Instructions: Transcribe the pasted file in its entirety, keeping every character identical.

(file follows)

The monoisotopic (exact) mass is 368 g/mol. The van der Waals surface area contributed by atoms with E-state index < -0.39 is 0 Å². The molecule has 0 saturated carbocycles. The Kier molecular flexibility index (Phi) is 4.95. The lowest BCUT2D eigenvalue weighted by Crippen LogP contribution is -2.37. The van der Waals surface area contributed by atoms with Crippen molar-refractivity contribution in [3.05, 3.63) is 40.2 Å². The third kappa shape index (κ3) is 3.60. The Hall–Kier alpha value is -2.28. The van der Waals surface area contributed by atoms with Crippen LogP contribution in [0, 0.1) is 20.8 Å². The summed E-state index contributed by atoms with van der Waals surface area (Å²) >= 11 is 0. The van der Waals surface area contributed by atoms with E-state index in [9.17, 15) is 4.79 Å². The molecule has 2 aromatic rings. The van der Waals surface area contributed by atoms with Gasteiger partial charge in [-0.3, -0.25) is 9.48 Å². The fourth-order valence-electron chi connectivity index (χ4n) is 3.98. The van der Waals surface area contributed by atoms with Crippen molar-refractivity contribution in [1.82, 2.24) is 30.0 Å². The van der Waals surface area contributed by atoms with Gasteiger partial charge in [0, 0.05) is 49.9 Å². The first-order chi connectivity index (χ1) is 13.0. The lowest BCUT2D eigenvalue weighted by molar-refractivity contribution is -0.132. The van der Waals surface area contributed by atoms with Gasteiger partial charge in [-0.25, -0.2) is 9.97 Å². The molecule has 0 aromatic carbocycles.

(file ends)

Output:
The monoisotopic (exact) mass is 368 g/mol. The van der Waals surface area contributed by atoms with E-state index < -0.39 is 0 Å². The molecule has 0 saturated carbocycles. The Kier molecular flexibility index (Phi) is 4.95. The lowest BCUT2D eigenvalue weighted by Crippen LogP contribution is -2.37. The van der Waals surface area contributed by atoms with Crippen molar-refractivity contribution in [3.05, 3.63) is 40.2 Å². The third kappa shape index (κ3) is 3.60. The Hall–Kier alpha value is -2.28. The van der Waals surface area contributed by atoms with Crippen LogP contribution in [0, 0.1) is 20.8 Å². The summed E-state index contributed by atoms with van der Waals surface area (Å²) >= 11 is 0. The van der Waals surface area contributed by atoms with E-state index in [9.17, 15) is 4.79 Å². The molecule has 2 aromatic rings. The van der Waals surface area contributed by atoms with Gasteiger partial charge in [-0.3, -0.25) is 9.48 Å². The fourth-order valence-electron chi connectivity index (χ4n) is 3.98. The van der Waals surface area contributed by atoms with Crippen molar-refractivity contribution in [1.82, 2.24) is 30.0 Å². The van der Waals surface area contributed by atoms with Gasteiger partial charge in [0, 0.05) is 49.9 Å². The first-order chi connectivity index (χ1) is 13.0. The lowest BCUT2D eigenvalue weighted by molar-refractivity contribution is -0.132. The van der Waals surface area contributed by atoms with Gasteiger partial charge in [-0.25, -0.2) is 9.97 Å². The molecule has 0 aromatic carbocycles.